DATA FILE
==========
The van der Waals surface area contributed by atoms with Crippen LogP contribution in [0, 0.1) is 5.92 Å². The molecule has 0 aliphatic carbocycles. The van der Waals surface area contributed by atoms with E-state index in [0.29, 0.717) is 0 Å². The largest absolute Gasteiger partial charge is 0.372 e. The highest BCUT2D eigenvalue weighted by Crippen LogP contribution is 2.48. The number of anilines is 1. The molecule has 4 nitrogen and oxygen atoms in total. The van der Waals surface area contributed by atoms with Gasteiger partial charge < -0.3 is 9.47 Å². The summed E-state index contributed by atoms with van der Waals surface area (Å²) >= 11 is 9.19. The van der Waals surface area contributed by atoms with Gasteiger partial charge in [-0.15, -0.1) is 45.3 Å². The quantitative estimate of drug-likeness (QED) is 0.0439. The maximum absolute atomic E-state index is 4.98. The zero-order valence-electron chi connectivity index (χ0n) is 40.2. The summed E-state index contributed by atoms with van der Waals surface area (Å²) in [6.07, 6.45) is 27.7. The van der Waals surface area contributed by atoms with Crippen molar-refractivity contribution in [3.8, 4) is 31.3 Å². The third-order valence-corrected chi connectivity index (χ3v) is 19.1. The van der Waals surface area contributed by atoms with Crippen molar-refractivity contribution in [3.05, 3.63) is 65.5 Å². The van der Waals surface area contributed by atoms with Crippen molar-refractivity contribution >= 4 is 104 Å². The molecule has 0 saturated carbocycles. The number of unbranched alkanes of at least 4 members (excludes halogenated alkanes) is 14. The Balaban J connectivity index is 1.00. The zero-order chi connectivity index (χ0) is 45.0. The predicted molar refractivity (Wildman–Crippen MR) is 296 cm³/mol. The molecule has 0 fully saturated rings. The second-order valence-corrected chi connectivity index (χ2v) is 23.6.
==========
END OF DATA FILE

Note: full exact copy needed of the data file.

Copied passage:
The van der Waals surface area contributed by atoms with Crippen LogP contribution in [0, 0.1) is 5.92 Å². The molecule has 0 aliphatic carbocycles. The van der Waals surface area contributed by atoms with E-state index in [0.29, 0.717) is 0 Å². The largest absolute Gasteiger partial charge is 0.372 e. The highest BCUT2D eigenvalue weighted by Crippen LogP contribution is 2.48. The number of anilines is 1. The molecule has 4 nitrogen and oxygen atoms in total. The van der Waals surface area contributed by atoms with Gasteiger partial charge < -0.3 is 9.47 Å². The summed E-state index contributed by atoms with van der Waals surface area (Å²) >= 11 is 9.19. The van der Waals surface area contributed by atoms with Gasteiger partial charge in [-0.15, -0.1) is 45.3 Å². The quantitative estimate of drug-likeness (QED) is 0.0439. The maximum absolute atomic E-state index is 4.98. The zero-order valence-electron chi connectivity index (χ0n) is 40.2. The summed E-state index contributed by atoms with van der Waals surface area (Å²) in [6.07, 6.45) is 27.7. The van der Waals surface area contributed by atoms with Crippen molar-refractivity contribution in [3.8, 4) is 31.3 Å². The third-order valence-corrected chi connectivity index (χ3v) is 19.1. The van der Waals surface area contributed by atoms with Crippen molar-refractivity contribution in [3.05, 3.63) is 65.5 Å². The van der Waals surface area contributed by atoms with Crippen molar-refractivity contribution >= 4 is 104 Å². The molecule has 0 saturated carbocycles. The number of unbranched alkanes of at least 4 members (excludes halogenated alkanes) is 14. The Balaban J connectivity index is 1.00. The zero-order chi connectivity index (χ0) is 45.0. The predicted molar refractivity (Wildman–Crippen MR) is 296 cm³/mol. The molecule has 0 fully saturated rings. The second-order valence-corrected chi connectivity index (χ2v) is 23.6.